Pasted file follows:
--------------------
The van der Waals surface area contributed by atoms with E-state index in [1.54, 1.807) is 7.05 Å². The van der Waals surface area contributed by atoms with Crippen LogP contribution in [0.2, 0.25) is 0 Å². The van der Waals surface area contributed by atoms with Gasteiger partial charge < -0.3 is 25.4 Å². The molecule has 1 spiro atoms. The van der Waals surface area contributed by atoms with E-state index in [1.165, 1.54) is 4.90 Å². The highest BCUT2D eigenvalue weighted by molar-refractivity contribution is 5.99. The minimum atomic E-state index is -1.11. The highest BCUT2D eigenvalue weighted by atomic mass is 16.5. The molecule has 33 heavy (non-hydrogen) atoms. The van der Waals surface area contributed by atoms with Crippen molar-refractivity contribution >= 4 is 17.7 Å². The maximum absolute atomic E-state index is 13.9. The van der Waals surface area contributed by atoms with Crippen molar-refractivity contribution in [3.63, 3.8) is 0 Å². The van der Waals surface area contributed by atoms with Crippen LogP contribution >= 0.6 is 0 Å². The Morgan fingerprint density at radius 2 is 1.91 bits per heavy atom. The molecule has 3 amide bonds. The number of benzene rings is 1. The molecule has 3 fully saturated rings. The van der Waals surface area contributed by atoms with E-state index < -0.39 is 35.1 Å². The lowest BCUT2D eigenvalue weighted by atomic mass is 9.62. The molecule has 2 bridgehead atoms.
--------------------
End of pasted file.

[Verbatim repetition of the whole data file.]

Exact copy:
The van der Waals surface area contributed by atoms with E-state index in [1.54, 1.807) is 7.05 Å². The van der Waals surface area contributed by atoms with Crippen LogP contribution in [0.2, 0.25) is 0 Å². The van der Waals surface area contributed by atoms with Gasteiger partial charge < -0.3 is 25.4 Å². The molecule has 1 spiro atoms. The van der Waals surface area contributed by atoms with E-state index in [1.165, 1.54) is 4.90 Å². The highest BCUT2D eigenvalue weighted by molar-refractivity contribution is 5.99. The minimum atomic E-state index is -1.11. The highest BCUT2D eigenvalue weighted by atomic mass is 16.5. The molecule has 33 heavy (non-hydrogen) atoms. The van der Waals surface area contributed by atoms with Crippen molar-refractivity contribution >= 4 is 17.7 Å². The maximum absolute atomic E-state index is 13.9. The van der Waals surface area contributed by atoms with Crippen molar-refractivity contribution in [3.63, 3.8) is 0 Å². The van der Waals surface area contributed by atoms with Crippen LogP contribution >= 0.6 is 0 Å². The Morgan fingerprint density at radius 2 is 1.91 bits per heavy atom. The molecule has 3 amide bonds. The number of benzene rings is 1. The molecule has 3 fully saturated rings. The van der Waals surface area contributed by atoms with E-state index < -0.39 is 35.1 Å². The lowest BCUT2D eigenvalue weighted by atomic mass is 9.62. The molecule has 2 bridgehead atoms.